Best practices that can guide you toward better hiring decisions.
Best practices that can guide you toward better hiring decisions.
Running a business brings many challenges, but there's none quite as constant or crucial as hiring the right people. The smaller the business, the more impact --positive or negative -- the person you hire will have. You will not get it right every time, but here are some best practices that can guide you toward better hiring decisions.
Self-awareness is a hallmark of all great leaders. And awareness of your personal preferences and management behaviors is invaluable as you begin to hire others to help you grow your business. Understanding your personal problem-solving and decision-making process is critical to knowing how any new employee will complement your strengths and cover your weaknesses.
One good way to get essential insight into your management style is with personality self-assessments, such as Myers Briggs Type Indicator and Change Style Indicator. You can also use 360-degree multi-rater leadership surveys that provide feedback from supervisors, peers and reports.
Entrepreneurs, like managers, often come in two sizes. One is the innovator risk-taker who identifies an emerging need and jumps in to provide it. These entrepreneurs tend to be more focused outside their organization, on the customer, technology and the marketplace.
A second entrepreneurial/managerial type is the expert who leverages his or her experience to meet existing needs in the marketplace. His or her focus is often more on internal systems, giving attention to the processes necessary to deliver their product.
Not surprisingly, there are significant differences in the styles of these two types of managers. Based on research with managers, I have identified three distinct styles or preferences for problem solving and decision-making.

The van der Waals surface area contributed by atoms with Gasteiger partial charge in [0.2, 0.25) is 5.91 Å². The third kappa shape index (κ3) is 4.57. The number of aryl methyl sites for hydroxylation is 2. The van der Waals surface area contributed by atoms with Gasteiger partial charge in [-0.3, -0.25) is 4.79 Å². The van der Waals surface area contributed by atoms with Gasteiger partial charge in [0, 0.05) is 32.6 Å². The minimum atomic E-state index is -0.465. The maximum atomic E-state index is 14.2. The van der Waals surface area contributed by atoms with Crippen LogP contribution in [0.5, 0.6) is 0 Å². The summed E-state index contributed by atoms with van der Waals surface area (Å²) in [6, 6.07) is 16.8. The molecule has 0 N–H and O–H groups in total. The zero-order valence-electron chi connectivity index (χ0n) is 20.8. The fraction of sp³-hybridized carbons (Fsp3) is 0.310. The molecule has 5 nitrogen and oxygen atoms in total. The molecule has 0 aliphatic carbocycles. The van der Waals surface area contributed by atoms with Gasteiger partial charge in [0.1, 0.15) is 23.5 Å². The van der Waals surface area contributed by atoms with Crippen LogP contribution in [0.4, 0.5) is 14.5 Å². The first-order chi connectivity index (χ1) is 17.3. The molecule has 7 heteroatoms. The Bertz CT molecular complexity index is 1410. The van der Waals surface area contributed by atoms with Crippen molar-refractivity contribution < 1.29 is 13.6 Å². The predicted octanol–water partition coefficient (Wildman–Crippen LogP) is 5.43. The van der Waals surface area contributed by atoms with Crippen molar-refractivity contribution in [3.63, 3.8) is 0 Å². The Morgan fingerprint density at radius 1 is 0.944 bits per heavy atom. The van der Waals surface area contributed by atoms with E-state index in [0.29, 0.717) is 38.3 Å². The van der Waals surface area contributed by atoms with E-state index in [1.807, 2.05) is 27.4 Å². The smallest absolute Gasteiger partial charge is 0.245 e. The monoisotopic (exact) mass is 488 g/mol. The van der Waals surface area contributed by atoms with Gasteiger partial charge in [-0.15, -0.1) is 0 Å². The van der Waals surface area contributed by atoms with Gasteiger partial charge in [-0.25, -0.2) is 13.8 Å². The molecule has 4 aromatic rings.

Conservers prefer to work within the existing policies and operating procedures to solve problems. They typically appear deliberate, disciplined and organized. They like facts and they want data. They tend to be convergent thinkers; they like to explore a few options and quickly make a decision.
Pragmatists deal in outcomes and seek practical, functional solutions to problems. They are more concerned with finding agreement and moving forward than with adhering to existing policies and operating procedures. When making decisions, pragmatists tend to be consensus builders and they are seen as team oriented.
Originators typically challenge the status quo. They see existing policies and operating procedures as part of the problem. To them, their intuition is as important as the facts. Originators are divergent thinkers; they want to explore lots of options and prefer not to make the final decision until necessary. Not surprisingly, many entrepreneurs, but not all, fall into this category.
Recognize yourself in any of these descriptions? Most of us value and like to be around people who are like we are. So when it comes to hiring people, you're probably going to be drawn to people who are similar. And what's wrong with that? After all, it's your business, why not hire people who understand the way you work and think?